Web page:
Si3N4 golden-angle Vogel-spiral device designs. (a) Scanning electron micrograph (SEM) of a suspended silicon nitride aperiodic photonic device with golden-angle Vogel-geometry. (b) Local density of optical states (LDOS) map calculated at the center of the spiral as a function of the wavelength λ and of the air-hole diameters d. We have considered 101 different values of the d parameter to design these structures. (c) One dimensional-LDOS line-cuts as a function of wavelength for three different hole diameters: 165 (black line), 190 (blue line), and 215 nm (red line), for devices with an average interparticle separation of 273 nm.

FIG. 1.

Si3N4 golden-angle Vogel-spiral device designs. (a) Scanning electron micrograph (SEM) of a suspended silicon nitride aperiodic photonic device with golden-angle Vogel-geometry. (b) Local density of optical states (LDOS) map calculated at the center of the spiral as a function of the wavelength λ and of the air-hole diameters d. We have considered 101 different values of the d parameter to design these structures. (c) One dimensional-LDOS line-cuts as a function of wavelength for three different hole diameters: 165 (black line), 190 (blue line), and 215 nm (red line), for devices with an average interparticle separation of 273 nm.

Close modal

We experimentally investigate, by means of microphotoluminescence spectroscopy, the optical properties of suspended silicon nitride (Si3N4) membranes, where air holes are arranged in a golden-angle Vogel-spiral geometry [see Fig. 1(a) and the supplementary material]. The devices are designed by evaluating the local density of optical states (LDOS) computed to an accurate spectral method. The LDOS describes the radiation dynamics of a source embedded into an arbitrary structure, from which the spectral location of high-quality factor modes, such as those near the bandgap,28,43,45,46 can be predicted. Specifically, we utilized the rigorous theory of multipolar expansion to evaluate the two-dimensional electromagnetic Green's tensor, from which the LDOS is calculated (for more details, see the supplementary material). The LDOS is evaluated for arbitrary arrays of parallel and nonoverlapping circular cylinders embedded in a nonabsorbing medium. The analysis is limited to the transverse electric polarization only, as this is the polarization for which a bandgap is expected to occur in an air-hole membrane.47 To take into account the out-of-plane losses, we have applied an effective refractive index method where the material dispersion of the dielectric material is replaced by the effective index of the fundamental guided mode in the unperturbed (without air-holes) three-dimensional heterostructure48 (see the supplementary material for more details). Figure 1(b) shows a map of the LDOS as a function of wavelength and air-hole diameters d etched in a silicon nitride membrane, and (c) depicts one-dimensional cuts. Specifically, the LDOS is evaluated at the center of a spiral characterized by 350 air holes and by an averaged interparticle separation of 273 nm. A clear photonic bandgap and pseudogaps (secondary gaps of smaller amplitudes), identified by bright yellow streaks in Fig. 1(b), are visible, and their behavior is determined by the unique multifractal structural properties of the golden-angle Vogel spiral.28 For example, there are several peaks, more clearly visible in Fig. 1(c), which correspond to long-lived modes generated by the first-neighbor distributions of the spiral elements.37 Localized band edge modes are formed when ring-shaped regions with similar hole separation are sandwiched between two regions with different hole separations, creating a photonic heterostructure.28 Moreover, these band edge modes are often spatially extended, long-lived,37 and less sensitive to local perturbations. This makes golden-angle Vogel spirals a very appealing photonic platform, due to more robust fabrication tolerances than traditional photonic crystals.42 The presence of bandgaps despite the relatively low index contrast between silicon nitride and air is related to the long-range order in a nearly isotropic geometry.22,28,43,49 Isotropic gaps also imply reduced group velocity modes and, therefore, increased light–matter interaction, thus making these devices interesting for nonlinear optics applications and for the realization of low-threshold lasers.42,47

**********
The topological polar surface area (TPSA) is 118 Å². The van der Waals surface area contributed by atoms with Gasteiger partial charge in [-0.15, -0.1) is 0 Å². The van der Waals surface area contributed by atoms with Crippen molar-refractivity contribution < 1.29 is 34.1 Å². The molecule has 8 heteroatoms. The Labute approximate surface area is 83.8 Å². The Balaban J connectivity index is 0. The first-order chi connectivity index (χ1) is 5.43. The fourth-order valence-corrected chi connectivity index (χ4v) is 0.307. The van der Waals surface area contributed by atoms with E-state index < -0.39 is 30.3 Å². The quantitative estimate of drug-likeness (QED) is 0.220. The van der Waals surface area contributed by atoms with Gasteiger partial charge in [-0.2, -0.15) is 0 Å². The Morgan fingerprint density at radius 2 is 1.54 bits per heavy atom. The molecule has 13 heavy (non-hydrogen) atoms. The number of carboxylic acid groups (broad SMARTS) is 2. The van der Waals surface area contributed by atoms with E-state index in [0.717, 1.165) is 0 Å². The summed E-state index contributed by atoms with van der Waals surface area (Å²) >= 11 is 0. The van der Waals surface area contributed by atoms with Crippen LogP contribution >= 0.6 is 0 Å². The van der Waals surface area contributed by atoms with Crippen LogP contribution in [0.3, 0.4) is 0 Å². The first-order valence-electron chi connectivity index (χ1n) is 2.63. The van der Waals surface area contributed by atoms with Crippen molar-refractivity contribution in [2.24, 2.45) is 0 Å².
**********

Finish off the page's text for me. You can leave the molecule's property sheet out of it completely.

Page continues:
We fabricate free-standing 340-nm-thick membranes in silicon nitride grown by plasma-enhanced chemical vapor deposition on a silicon substrate, into which 1000 air holes arranged in a golden-angle spiral geometry are etched (see the supplementary material for more details about the growth and the fabrication of the devices). A scanning electron micrograph image of a fabricated device is shown in Fig. 1(a). As previously reported, Si3N4 can emit radiation over a broad range of wavelengths, typically spanning from ∼600 to ∼850 nm, once excited with external light sources.13 We will use such intrinsic photoluminescence as the internal light source to characterize the confined optical modes13 supported by the golden-angle spiral structure.

The fabricated sample is placed under a confocal optical microscope and illuminated with a 455 nm-light emitting diode that excites the silicon nitride luminescence over an area of about 50 × 50 μm2. The emission is then imaged on an electron-multiplied charge-coupled device [see Fig. 2(a)]. This setup allows us to image the confined optical modes, as shown in Fig. 2(b) where a photoluminescence image of the optical modes with wavelengths above 550 nm confined by the structure is superimposed to the SEM of the fabricated device. We observe a high-intensity region in the center and at the border of the device and confined modes in the photonic crystal area.

FIG. 2.